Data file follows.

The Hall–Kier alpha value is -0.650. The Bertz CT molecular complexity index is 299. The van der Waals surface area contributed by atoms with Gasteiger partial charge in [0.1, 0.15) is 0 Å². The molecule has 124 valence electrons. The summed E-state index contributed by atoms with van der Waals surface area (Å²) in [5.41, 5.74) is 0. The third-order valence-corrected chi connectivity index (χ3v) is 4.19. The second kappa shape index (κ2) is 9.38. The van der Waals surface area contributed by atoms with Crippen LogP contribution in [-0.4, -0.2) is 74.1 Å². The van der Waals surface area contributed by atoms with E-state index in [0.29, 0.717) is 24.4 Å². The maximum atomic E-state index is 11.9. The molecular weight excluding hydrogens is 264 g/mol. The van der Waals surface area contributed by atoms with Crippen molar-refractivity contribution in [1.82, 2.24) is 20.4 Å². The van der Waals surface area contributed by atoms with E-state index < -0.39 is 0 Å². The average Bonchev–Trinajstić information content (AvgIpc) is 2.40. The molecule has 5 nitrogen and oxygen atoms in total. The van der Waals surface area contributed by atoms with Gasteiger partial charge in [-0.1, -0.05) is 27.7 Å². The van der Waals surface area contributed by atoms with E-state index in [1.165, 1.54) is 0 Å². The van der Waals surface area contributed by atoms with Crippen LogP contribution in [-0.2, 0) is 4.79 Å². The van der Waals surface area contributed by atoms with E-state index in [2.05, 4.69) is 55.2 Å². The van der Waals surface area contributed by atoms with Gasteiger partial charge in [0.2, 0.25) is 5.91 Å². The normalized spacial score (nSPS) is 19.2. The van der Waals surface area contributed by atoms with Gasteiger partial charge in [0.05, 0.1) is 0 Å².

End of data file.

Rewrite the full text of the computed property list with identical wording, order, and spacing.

The Hall–Kier alpha value is -0.650. The Bertz CT molecular complexity index is 299. The van der Waals surface area contributed by atoms with Gasteiger partial charge in [0.1, 0.15) is 0 Å². The molecule has 124 valence electrons. The summed E-state index contributed by atoms with van der Waals surface area (Å²) in [5.41, 5.74) is 0. The third-order valence-corrected chi connectivity index (χ3v) is 4.19. The second kappa shape index (κ2) is 9.38. The van der Waals surface area contributed by atoms with Crippen LogP contribution in [-0.4, -0.2) is 74.1 Å². The van der Waals surface area contributed by atoms with E-state index in [0.29, 0.717) is 24.4 Å². The maximum atomic E-state index is 11.9. The molecular weight excluding hydrogens is 264 g/mol. The van der Waals surface area contributed by atoms with Crippen molar-refractivity contribution in [1.82, 2.24) is 20.4 Å². The van der Waals surface area contributed by atoms with E-state index < -0.39 is 0 Å². The average Bonchev–Trinajstić information content (AvgIpc) is 2.40. The molecule has 5 nitrogen and oxygen atoms in total. The van der Waals surface area contributed by atoms with Gasteiger partial charge in [-0.1, -0.05) is 27.7 Å². The van der Waals surface area contributed by atoms with E-state index in [1.165, 1.54) is 0 Å². The van der Waals surface area contributed by atoms with Crippen LogP contribution in [-0.2, 0) is 4.79 Å². The van der Waals surface area contributed by atoms with E-state index in [2.05, 4.69) is 55.2 Å². The van der Waals surface area contributed by atoms with Gasteiger partial charge in [0.2, 0.25) is 5.91 Å². The normalized spacial score (nSPS) is 19.2. The van der Waals surface area contributed by atoms with Gasteiger partial charge in [0.05, 0.1) is 0 Å².